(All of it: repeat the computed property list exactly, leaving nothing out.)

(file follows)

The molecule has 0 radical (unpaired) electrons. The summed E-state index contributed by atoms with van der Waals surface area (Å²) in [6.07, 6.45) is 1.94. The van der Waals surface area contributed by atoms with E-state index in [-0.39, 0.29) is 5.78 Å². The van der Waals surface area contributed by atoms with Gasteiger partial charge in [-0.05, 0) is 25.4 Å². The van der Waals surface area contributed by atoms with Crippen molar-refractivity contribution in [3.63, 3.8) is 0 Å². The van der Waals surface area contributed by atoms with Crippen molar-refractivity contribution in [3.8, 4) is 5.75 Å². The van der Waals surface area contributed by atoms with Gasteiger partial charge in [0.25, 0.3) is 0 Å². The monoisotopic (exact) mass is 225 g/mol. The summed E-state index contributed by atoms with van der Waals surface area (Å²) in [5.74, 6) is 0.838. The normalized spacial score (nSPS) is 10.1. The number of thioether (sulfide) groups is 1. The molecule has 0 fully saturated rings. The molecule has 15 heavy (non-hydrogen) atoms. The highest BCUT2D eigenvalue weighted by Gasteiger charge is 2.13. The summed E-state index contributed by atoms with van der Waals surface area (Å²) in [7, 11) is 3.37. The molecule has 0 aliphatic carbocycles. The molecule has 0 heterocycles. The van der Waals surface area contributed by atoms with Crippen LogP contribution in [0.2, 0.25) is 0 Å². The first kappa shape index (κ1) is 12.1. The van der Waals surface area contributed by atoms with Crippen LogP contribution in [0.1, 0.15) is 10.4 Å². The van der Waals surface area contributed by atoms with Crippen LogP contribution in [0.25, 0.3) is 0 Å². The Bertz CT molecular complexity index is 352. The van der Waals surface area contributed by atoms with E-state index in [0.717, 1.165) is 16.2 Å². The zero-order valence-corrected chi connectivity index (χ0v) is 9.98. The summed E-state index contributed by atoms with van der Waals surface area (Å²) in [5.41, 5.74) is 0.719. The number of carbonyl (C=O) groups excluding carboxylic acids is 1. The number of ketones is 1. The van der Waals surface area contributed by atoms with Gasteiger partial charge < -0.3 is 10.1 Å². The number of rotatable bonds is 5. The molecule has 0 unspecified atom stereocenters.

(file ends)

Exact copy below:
The molecule has 0 radical (unpaired) electrons. The summed E-state index contributed by atoms with van der Waals surface area (Å²) in [6.07, 6.45) is 1.94. The van der Waals surface area contributed by atoms with E-state index in [-0.39, 0.29) is 5.78 Å². The van der Waals surface area contributed by atoms with Gasteiger partial charge in [-0.05, 0) is 25.4 Å². The van der Waals surface area contributed by atoms with Crippen molar-refractivity contribution in [3.63, 3.8) is 0 Å². The van der Waals surface area contributed by atoms with Crippen molar-refractivity contribution in [3.8, 4) is 5.75 Å². The van der Waals surface area contributed by atoms with Gasteiger partial charge in [0.25, 0.3) is 0 Å². The monoisotopic (exact) mass is 225 g/mol. The summed E-state index contributed by atoms with van der Waals surface area (Å²) in [5.74, 6) is 0.838. The normalized spacial score (nSPS) is 10.1. The number of thioether (sulfide) groups is 1. The molecule has 0 fully saturated rings. The molecule has 15 heavy (non-hydrogen) atoms. The highest BCUT2D eigenvalue weighted by Gasteiger charge is 2.13. The summed E-state index contributed by atoms with van der Waals surface area (Å²) in [7, 11) is 3.37. The molecule has 0 aliphatic carbocycles. The molecule has 0 heterocycles. The van der Waals surface area contributed by atoms with Crippen LogP contribution in [0.2, 0.25) is 0 Å². The first kappa shape index (κ1) is 12.1. The van der Waals surface area contributed by atoms with Crippen LogP contribution in [0.1, 0.15) is 10.4 Å². The van der Waals surface area contributed by atoms with Crippen LogP contribution in [0.25, 0.3) is 0 Å². The Bertz CT molecular complexity index is 352. The van der Waals surface area contributed by atoms with E-state index in [0.717, 1.165) is 16.2 Å². The zero-order valence-corrected chi connectivity index (χ0v) is 9.98. The summed E-state index contributed by atoms with van der Waals surface area (Å²) in [5.41, 5.74) is 0.719. The number of carbonyl (C=O) groups excluding carboxylic acids is 1. The number of ketones is 1. The van der Waals surface area contributed by atoms with Gasteiger partial charge < -0.3 is 10.1 Å². The number of rotatable bonds is 5. The molecule has 0 unspecified atom stereocenters.